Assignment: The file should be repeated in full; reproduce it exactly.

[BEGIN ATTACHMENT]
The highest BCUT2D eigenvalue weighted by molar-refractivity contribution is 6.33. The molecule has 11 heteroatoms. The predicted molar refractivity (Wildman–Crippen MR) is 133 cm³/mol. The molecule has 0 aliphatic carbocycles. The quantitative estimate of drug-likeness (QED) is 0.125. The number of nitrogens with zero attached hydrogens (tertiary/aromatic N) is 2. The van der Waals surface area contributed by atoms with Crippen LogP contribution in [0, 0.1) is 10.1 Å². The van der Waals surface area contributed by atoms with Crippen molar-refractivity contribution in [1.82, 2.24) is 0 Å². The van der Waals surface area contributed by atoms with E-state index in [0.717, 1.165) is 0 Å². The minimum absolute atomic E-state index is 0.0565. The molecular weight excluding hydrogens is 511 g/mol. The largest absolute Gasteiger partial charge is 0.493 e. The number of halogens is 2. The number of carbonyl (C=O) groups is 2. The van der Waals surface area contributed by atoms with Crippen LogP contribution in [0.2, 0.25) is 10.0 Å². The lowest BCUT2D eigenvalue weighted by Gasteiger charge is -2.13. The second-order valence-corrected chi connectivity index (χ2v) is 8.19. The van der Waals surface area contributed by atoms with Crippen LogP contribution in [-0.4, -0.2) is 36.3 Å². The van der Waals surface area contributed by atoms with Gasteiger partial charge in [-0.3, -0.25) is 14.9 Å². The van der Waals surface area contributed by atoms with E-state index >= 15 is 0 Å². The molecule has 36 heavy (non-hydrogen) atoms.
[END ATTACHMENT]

The highest BCUT2D eigenvalue weighted by molar-refractivity contribution is 6.33. The molecule has 11 heteroatoms. The predicted molar refractivity (Wildman–Crippen MR) is 133 cm³/mol. The molecule has 0 aliphatic carbocycles. The quantitative estimate of drug-likeness (QED) is 0.125. The number of nitrogens with zero attached hydrogens (tertiary/aromatic N) is 2. The van der Waals surface area contributed by atoms with Crippen LogP contribution in [0, 0.1) is 10.1 Å². The van der Waals surface area contributed by atoms with Crippen molar-refractivity contribution in [1.82, 2.24) is 0 Å². The van der Waals surface area contributed by atoms with E-state index in [0.717, 1.165) is 0 Å². The minimum absolute atomic E-state index is 0.0565. The molecular weight excluding hydrogens is 511 g/mol. The largest absolute Gasteiger partial charge is 0.493 e. The number of halogens is 2. The number of carbonyl (C=O) groups is 2. The van der Waals surface area contributed by atoms with Crippen LogP contribution in [0.2, 0.25) is 10.0 Å². The lowest BCUT2D eigenvalue weighted by Gasteiger charge is -2.13. The second-order valence-corrected chi connectivity index (χ2v) is 8.19. The van der Waals surface area contributed by atoms with Crippen LogP contribution in [-0.4, -0.2) is 36.3 Å². The van der Waals surface area contributed by atoms with Gasteiger partial charge in [-0.3, -0.25) is 14.9 Å². The van der Waals surface area contributed by atoms with E-state index >= 15 is 0 Å². The molecule has 36 heavy (non-hydrogen) atoms.